Shea butter comes from the African shea tree. The fat of the nut is processed to make butter, which is heralded around the world for its many different benefits to users. While widely known as one of nature’s richest moisturizers, some of shea butter’s lesser-known benefits include the fact that it contains antioxidants, is anti-inflammatory, and has healing qualities.
Shea butter contains several natural antioxidants including Vitamin A, Vitamin E, and catechins (the same antioxidant found in green tea). A 2009 study has even shown that shea butter helps reduce the effects of UV radiation on the skin. These antioxidants are good for the improving the overall condition of your skin.
Shea butter contains several derivatives of cinnamic acid. This acid, which is also found in cinnamon and balsam trees, has been shown to have a strong anti-inflammatory effect. One study, reported in the May 2012 “Journal of Oleo Science” has even reported that one of these derivatives has the capability of preventing tumor development.
One additional benefit to shea butter is its healing qualities. Raw Shea butter is a great way to heal your dry and damaged skin due to the fact that it contains fatty acids and plant sterols such as oleic, palmitic, stearic, and linolenic. These acids and sterols have a higher healing property due to the fact that they are nonsaponifiable (i.e. they do not convert to a soap when introduced to some sort of alkali). Shea butter has one of the lowest nonsaponifiable fractions among all fats and nut oils, meaning that it has some of the highest healing properties.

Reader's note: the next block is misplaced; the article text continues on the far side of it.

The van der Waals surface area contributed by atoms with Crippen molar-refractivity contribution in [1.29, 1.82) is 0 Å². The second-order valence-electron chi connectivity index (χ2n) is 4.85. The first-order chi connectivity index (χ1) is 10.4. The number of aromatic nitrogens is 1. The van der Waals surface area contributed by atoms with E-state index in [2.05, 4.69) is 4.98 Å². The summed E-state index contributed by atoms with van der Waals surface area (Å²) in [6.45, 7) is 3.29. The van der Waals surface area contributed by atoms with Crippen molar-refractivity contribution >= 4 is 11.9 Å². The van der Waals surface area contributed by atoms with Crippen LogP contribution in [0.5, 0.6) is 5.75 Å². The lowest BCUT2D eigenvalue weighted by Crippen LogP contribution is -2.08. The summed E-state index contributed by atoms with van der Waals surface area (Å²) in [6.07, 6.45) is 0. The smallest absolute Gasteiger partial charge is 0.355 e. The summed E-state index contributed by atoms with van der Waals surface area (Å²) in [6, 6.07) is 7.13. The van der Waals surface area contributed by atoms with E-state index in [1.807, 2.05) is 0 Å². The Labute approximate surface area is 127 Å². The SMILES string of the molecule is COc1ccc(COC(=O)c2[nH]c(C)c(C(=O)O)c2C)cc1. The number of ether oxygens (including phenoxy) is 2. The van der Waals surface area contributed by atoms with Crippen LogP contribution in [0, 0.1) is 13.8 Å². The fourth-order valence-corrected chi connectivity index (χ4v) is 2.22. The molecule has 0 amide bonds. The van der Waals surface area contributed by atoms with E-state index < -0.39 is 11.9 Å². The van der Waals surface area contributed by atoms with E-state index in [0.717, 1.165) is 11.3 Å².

Due to all of these benefits, shea butter is used in beauty and health regimes around the world. Not only does it moisturize skin, but it can also reduce the appearance of scars, fine lines, and stretch marks. Many make-up manufacturers use it in their cosmetics. It also works as a natural soother for skin irritations such as sunburns, eczema, psoriasis, and, in some cases, rosacea.
However, shea butter’s use is not just limited to the world of health and beauty. Since shea butter can soften and condition leather and wood, many musicians use it on animal skin drums and leather tuning straps. In Africa, it is also used in cooking.
To get the best benefits out of your shea butter, make sure that you are using unrefined or grade A butter. Lower grades will have lower results.